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Assad blames Erdogan for violence in Syria and insists on a pullout of Turkish troops

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BEIRUT — Syrian President Bashar Assad slammed Turkey in comments published Wednesday, blaming Ankara for the uptick in violence in his war-torn country and insisting on the withdrawal of Turkish forces from Syria.

Assad spoke in an interview with Sky News Arabia, his first interview with a foreign media outlet in months. The interview will be fully aired later Wednesday, but Sky News Arabia released some excerpts before the broadcast.

Turkey is a main backer of armed opposition fighters who have been trying to remove Assad from power and has carried out three major incursions into northern Syria since 2016. Turkish forces control parts of northern Syria.

Assad, who is backed by Russia and Iran, has managed over the past few years to retake most of the territory with the help of his allies, and turn the tide of war in his favor. Syrian rebels and Turkey-backed opposition forces now only hold a small northwestern corner of Syria, where fighting and violence have persisted.

“Terrorism in Syria is made in Turkey,” Assad said.

He also denied rumors of an upcoming meeting between him and Turkish President Recep Tayyip Erdogan, despite meetings between Turkey and Syria’s defense and foreign ministers under Russian and Iranian mediation to restore strained ties.

Damascus maintains that Ankara must put forward a timetable for the withdrawal of Turkish troops from Syria in order to normalize relations. In May, the ministers agreed to set up a “road map” to improve relations.

“Erdogan’s objective in meeting me is to legitimize the Turkish occupation in Syria,” Assad said in Wednesday’s interview. “Why should I and Erdogan meet? To have soft drinks?”

In recent months, Syria has also improved relations with some countries that had backed the opposition since the 2011 outbreak of the country’s civil war.

For the first time in more than a decade, Assad participated in the Arab League summit hosted by Saudi Arabia in May, marking Syria’s return to the Arab fold. But the United States, a key Saudi ally, has opposed normalizations with Damascus without a political solution to the conflict.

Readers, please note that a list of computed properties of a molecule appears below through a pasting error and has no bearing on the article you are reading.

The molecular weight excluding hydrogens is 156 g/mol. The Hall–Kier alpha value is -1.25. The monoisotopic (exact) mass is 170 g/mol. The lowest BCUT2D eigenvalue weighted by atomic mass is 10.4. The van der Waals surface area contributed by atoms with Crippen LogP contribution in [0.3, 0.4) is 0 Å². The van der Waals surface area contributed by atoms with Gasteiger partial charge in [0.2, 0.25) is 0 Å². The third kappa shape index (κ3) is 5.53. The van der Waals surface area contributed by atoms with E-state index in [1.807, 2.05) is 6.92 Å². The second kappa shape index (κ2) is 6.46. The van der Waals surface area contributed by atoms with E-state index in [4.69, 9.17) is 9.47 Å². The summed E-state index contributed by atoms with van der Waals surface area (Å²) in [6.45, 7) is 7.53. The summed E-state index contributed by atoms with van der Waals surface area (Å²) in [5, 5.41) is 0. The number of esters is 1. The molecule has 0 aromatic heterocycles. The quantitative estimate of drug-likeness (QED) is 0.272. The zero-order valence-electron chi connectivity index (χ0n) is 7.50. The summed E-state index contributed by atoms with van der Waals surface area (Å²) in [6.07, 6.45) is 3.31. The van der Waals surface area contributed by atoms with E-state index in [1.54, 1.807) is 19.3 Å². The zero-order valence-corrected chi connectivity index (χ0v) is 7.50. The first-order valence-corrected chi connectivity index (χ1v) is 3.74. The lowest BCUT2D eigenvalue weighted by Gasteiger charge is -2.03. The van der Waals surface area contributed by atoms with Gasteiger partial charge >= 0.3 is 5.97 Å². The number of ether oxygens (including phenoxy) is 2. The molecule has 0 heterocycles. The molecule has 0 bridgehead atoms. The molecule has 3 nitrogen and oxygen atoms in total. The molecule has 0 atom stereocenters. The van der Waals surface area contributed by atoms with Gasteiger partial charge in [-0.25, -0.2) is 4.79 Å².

Some Arab countries have blamed Syria for the flow of drugs into oil-rich Persian Gulf nations since the war began. The drug trade, estimated to be worth billions, has been a priority in regional talks with Damascus.

“The countries that created chaos in Syria are responsible for the drug business,” Assad said.

Assad said that a behind-the-scenes dialogue between Damascus and Washington that started several years ago and went on sporadically “did not lead to any results.” He claimed Damascus has been able “through different means” to overcome U.S. sanctions.

One of the main topics discussed between U.S. and Syrian officials over the past years was the fate of Americans who went missing in Syria, including journalist Austin Tice, who disappeared in 2012.

Two U.S. officials — including Washington’s top hostage negotiator, Roger Carstens — made a secret visit to Damascus some years ago to seek information on Tice and other missing Americans. It was the highest-level U.S. talks in years with Assad’s government, though Syrian officials offered no meaningful information on Tice.

Syria’s war has killed a half-million people, wounded more than a million, left large parts of the nation destroyed and displaced half the country’s prewar population of 23 million. The fighting has mostly stalemated in the past years.

More than 5 million Syrians are refugees — mostly in neighboring countries, Turkey, Lebanon and Jordan.

“We knew since the start of the war that it is going to be long,” Assad said.

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Albert Aji contributed to this report from Damascus, Syria.

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